'Mission impossible' for US cities climate deal

Since then, the City of Brotherly Love has cut energy consumption in municipal buildings, started replacing street lamps with LED lights, and launched a major green energy overhaul of its celebrated museum of art.

'Mission impossible' for US cities climate deal

World Bulletin / News Desk

When President Donald Trump announced the US exit from the Paris climate deal one year ago, the mayor of Philadelphia was among those who vowed to keep carrying the torch.

"Philly is committed to upholding at (the) local level the same commitment made by the US in the Paris climate agreement," tweeted the sixth largest US city's mayor, Jim Kenney, a Democrat.

But these actions represent just a drop in the bucket, faced with the 18 million tons of carbon spewed into the atmosphere by Philadelphia each year. Although emissions have declined, there is only so much the city can do.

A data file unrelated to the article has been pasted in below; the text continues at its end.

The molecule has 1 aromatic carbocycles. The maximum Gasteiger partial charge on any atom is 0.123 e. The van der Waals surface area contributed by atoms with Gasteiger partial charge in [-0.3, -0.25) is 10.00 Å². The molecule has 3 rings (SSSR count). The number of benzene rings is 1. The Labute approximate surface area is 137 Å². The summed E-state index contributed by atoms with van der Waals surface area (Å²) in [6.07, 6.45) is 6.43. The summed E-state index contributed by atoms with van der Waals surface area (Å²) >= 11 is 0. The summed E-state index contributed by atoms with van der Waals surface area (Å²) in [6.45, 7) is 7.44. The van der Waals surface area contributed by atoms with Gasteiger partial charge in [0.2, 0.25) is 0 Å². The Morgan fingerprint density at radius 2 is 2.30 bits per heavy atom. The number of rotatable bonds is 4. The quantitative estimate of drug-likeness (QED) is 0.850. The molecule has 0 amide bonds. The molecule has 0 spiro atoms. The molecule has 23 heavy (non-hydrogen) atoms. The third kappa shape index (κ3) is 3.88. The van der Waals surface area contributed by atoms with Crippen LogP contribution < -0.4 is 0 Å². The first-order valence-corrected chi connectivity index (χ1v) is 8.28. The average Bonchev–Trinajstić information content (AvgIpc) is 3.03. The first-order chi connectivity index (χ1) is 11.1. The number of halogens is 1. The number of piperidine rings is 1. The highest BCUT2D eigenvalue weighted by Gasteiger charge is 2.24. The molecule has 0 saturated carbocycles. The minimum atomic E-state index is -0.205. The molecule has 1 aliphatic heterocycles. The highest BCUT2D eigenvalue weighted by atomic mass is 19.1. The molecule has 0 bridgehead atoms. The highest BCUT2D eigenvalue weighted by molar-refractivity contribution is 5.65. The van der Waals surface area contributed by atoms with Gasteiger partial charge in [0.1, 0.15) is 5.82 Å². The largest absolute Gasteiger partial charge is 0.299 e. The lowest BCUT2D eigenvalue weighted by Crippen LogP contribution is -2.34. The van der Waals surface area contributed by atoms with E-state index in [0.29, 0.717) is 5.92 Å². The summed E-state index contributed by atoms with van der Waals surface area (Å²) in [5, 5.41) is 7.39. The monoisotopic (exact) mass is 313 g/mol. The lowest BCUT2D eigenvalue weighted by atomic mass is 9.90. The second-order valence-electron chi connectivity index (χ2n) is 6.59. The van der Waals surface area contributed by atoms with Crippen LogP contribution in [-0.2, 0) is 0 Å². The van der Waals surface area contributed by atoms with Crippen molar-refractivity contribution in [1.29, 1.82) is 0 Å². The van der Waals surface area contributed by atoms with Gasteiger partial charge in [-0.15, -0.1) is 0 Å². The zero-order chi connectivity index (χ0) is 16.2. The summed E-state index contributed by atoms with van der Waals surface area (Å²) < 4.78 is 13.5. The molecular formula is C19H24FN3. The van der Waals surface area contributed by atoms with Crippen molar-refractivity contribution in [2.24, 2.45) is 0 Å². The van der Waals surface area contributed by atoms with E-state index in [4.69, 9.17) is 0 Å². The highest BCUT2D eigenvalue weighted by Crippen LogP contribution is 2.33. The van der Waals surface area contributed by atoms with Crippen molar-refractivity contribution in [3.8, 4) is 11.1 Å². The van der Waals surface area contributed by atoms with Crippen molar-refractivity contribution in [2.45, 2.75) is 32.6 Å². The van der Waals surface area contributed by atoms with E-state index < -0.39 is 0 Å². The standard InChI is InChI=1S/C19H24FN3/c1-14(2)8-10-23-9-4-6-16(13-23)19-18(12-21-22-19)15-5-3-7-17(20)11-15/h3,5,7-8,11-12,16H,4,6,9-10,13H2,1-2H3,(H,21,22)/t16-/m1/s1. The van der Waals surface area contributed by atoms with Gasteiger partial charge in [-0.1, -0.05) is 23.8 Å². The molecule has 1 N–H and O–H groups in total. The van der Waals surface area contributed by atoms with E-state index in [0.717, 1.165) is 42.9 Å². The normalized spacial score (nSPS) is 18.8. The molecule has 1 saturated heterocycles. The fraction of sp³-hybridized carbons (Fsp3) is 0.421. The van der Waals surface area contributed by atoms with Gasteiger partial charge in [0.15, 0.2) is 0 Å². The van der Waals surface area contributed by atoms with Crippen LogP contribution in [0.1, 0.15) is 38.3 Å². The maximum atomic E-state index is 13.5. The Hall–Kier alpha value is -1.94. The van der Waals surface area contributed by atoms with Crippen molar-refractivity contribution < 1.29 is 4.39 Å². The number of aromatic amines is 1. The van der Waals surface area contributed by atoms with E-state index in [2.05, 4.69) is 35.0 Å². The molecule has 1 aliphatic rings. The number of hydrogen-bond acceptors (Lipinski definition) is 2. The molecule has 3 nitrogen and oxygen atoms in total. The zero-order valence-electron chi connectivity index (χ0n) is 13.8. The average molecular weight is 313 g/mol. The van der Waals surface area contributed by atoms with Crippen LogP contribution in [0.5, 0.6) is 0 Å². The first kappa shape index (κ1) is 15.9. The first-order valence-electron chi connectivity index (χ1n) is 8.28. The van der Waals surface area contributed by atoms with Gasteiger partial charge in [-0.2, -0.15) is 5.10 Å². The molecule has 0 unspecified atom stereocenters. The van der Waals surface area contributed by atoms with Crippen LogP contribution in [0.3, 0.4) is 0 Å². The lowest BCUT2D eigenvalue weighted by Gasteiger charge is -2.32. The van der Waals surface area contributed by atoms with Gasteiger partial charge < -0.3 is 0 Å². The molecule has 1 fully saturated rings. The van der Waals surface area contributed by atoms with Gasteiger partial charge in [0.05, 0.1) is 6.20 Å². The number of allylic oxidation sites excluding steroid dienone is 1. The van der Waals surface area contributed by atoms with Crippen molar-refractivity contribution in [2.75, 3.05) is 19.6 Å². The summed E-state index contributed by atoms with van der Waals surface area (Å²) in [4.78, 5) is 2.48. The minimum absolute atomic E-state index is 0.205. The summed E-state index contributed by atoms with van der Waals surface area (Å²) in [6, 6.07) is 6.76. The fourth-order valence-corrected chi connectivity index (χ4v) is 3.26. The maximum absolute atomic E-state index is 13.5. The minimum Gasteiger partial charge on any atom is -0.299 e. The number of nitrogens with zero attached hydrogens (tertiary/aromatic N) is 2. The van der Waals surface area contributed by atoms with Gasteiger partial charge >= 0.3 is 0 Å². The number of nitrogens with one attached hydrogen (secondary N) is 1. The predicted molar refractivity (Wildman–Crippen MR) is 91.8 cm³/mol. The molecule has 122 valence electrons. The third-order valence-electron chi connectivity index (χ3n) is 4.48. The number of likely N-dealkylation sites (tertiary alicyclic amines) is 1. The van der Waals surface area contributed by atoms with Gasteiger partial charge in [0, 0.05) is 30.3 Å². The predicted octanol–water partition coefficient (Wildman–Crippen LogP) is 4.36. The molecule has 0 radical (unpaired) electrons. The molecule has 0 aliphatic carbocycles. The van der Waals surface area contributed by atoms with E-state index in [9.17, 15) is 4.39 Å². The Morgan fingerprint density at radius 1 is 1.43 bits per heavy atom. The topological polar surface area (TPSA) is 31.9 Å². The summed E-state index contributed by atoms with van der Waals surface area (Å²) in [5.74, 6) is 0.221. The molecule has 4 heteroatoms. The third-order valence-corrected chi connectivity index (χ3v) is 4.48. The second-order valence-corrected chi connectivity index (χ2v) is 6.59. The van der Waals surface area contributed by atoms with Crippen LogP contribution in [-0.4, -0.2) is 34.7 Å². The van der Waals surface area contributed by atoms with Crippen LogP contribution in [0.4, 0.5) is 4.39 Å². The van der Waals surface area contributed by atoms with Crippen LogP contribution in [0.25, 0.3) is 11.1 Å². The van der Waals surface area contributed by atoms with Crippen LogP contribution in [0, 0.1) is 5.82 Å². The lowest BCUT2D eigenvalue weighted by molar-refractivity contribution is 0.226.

Here, 85 percent of residents heat their homes with natural gas, a fossil fuel that is abundant in the rocks beneath Pennsylvania. Cars and trucks rumble through downtown -- and more than half of the electricity the city gobbles up each day is produced by oil- and coal-powered power plants.

"It can't be done by cities and states. We do need a completely clean, carbon-free grid to meet this goal," said Christine Knapp, director of the office of sustainability for the city of Philadelphia.

"We're going to take the pieces of cleaning that grid up as much as we can, but someone still higher than us needs to set the policy that that's what's going to happen."

Güncelleme Tarihi: 01 Haziran 2018, 11:53
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